Gwin, Edna (19 JUL 1840 - 28 APR 1892)







----Source: CLARK COUNTY REPUBLICAN PRESS (Neillsville, Wis.) 05/19/1892

Gwin, Edna (19 JUL 1840 - 28 APR 1892)

Died, at Loyal, Clark County, Wis., April 28, 1892, Mrs. Edna Gwin, aged fifty-one years, nine months and 14 days, daughter of Mr. and Mrs. P. Brown, of Augusta.

She Was born in Windham Co., Vt., July 19, 1840, and moved with her parents to Marengo, Ill, in 1843, came to Black River Falls in 1855, and was married to Peter Gwin, Jan. 1, 1862.

In the little Church yard at Loyal, one more grave, more fresh than the rest, has received all that was mortal of Mrs. Gwin.

Her husband, faithful to the last, three sons, Earl Paul, and Hugh, and one daughter, Cora, all with heats as gentle and pure as the touch of a mother's love, are left to mourn her untimely taking off.

She was a faithful and consistent member of the Baptist Church, and as true to each and every one of her family, as the mariner's needled to the pose and while the mariner's compass points its finger unerring to the north, she unerringly heavenward point hers, where tonight her gentle spirit keeps solent vigil on the battlements of glory, watching and waiting for you.

She desired to live longer for her husband and children's sake, but the sickle of time claimed his own, and after the last good bye had been said, she was gathered from the living and transplanted to the fields of the silent majority beyond the river.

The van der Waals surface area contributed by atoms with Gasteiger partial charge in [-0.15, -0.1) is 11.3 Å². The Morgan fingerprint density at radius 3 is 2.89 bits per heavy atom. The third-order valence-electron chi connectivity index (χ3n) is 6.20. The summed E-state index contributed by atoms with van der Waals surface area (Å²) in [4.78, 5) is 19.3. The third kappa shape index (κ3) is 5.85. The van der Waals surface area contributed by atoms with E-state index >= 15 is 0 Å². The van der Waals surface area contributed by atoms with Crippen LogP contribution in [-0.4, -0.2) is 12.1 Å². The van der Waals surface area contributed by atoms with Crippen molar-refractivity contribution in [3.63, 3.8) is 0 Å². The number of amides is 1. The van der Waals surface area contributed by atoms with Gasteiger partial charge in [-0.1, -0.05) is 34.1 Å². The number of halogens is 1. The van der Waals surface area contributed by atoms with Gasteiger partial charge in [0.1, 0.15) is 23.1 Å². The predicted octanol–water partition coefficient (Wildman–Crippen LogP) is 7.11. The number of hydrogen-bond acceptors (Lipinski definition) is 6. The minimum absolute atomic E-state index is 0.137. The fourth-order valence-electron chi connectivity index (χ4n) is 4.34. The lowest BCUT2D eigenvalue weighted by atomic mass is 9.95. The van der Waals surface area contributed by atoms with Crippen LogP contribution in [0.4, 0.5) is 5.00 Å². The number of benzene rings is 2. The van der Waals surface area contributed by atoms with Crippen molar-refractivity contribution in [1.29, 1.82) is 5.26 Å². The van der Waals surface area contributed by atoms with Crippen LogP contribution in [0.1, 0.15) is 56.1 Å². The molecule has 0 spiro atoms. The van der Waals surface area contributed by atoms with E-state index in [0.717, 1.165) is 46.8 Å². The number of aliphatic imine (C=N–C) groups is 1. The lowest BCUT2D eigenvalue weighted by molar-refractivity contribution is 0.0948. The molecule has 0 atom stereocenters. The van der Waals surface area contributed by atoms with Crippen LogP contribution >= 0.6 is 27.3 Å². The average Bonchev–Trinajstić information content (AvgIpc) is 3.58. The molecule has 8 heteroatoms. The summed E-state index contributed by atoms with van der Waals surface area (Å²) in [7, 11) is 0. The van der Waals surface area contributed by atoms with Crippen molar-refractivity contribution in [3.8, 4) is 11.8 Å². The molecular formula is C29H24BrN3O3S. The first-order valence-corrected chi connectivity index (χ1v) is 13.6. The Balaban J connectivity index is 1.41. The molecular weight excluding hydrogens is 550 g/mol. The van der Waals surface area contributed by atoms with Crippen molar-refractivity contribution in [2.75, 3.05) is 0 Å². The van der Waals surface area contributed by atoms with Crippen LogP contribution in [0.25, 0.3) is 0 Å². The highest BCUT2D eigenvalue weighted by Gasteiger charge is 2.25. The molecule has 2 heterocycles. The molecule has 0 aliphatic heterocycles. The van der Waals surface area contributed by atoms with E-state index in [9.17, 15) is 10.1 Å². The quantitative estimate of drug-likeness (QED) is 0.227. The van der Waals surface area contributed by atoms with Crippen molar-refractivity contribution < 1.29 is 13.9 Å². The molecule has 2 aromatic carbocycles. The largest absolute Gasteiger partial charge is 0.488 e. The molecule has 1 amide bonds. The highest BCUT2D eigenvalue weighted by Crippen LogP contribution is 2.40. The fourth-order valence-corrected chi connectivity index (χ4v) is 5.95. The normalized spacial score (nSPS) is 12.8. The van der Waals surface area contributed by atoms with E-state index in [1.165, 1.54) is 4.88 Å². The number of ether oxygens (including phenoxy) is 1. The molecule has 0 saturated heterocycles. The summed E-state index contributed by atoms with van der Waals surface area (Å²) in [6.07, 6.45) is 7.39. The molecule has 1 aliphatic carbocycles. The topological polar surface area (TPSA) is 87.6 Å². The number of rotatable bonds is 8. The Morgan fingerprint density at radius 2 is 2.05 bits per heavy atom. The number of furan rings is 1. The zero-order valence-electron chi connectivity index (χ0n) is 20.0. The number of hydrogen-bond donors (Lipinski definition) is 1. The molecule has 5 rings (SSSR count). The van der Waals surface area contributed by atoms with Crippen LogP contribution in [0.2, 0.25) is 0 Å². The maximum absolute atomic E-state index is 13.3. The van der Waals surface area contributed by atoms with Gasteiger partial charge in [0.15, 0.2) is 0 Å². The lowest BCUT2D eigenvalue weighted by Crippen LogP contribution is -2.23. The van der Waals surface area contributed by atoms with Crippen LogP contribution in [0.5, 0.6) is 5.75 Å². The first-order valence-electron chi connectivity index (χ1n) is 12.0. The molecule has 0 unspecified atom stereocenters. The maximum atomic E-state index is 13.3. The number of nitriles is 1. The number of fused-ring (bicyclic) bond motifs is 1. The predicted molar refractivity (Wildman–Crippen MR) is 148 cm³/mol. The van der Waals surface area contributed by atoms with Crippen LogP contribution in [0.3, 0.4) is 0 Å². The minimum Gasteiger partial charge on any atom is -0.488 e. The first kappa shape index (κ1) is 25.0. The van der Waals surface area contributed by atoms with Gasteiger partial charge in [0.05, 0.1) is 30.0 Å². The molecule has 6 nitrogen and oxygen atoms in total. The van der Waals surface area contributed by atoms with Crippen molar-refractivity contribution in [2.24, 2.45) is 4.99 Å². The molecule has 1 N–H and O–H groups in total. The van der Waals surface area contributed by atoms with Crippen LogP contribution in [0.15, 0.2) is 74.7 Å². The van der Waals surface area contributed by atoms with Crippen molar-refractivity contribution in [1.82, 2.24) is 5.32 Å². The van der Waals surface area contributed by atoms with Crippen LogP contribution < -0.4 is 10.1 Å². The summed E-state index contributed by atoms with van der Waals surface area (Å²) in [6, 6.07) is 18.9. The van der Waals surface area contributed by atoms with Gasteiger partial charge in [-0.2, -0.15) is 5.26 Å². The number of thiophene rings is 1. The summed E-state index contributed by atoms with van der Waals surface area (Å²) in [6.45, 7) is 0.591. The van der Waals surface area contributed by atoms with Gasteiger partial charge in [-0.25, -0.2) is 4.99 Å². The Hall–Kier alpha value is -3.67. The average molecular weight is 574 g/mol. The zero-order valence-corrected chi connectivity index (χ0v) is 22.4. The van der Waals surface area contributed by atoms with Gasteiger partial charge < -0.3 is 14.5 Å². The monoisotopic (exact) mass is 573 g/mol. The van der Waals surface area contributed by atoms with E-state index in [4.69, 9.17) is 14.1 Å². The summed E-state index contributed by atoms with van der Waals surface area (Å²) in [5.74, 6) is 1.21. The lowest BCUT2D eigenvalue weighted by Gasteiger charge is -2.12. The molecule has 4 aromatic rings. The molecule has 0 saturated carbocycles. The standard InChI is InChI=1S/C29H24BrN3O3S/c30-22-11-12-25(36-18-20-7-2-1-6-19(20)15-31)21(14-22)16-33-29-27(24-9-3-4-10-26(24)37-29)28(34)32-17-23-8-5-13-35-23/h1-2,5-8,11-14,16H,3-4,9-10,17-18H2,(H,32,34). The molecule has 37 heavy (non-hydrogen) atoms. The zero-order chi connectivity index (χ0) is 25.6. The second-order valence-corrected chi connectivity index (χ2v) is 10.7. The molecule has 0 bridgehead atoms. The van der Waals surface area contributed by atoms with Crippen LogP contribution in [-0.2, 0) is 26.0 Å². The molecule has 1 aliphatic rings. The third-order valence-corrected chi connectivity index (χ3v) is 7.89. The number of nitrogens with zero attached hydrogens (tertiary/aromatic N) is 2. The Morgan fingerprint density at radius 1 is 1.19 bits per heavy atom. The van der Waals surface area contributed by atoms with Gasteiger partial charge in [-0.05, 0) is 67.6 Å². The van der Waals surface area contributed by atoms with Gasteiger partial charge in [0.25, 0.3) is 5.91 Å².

To her, life had lent many a discouraging feature, yet so hopeful was she always that not a cloud passed but what she could see in the dim distance that it had a silver lining.

The vast concourse of people that gathered at the church to perform the last sad rites of her burial, told more plainly than words, how highly she was held in esteem by them.

Every kind, patient and generous to a fault, and her good bye words of love and council to her children will linger long in after years, as does the rays of the sun in the far off sunset land.

In her life time she did what she could, and in her death a single star in glory tells that in peace sleep her ashes, and our loss is her eternal gain.

She is the first to break the golden chain of a family of seven brothers and sister, and we can only add, for those who mourn most, that th purity of her life is a fit monument for the living worthy of emulation.



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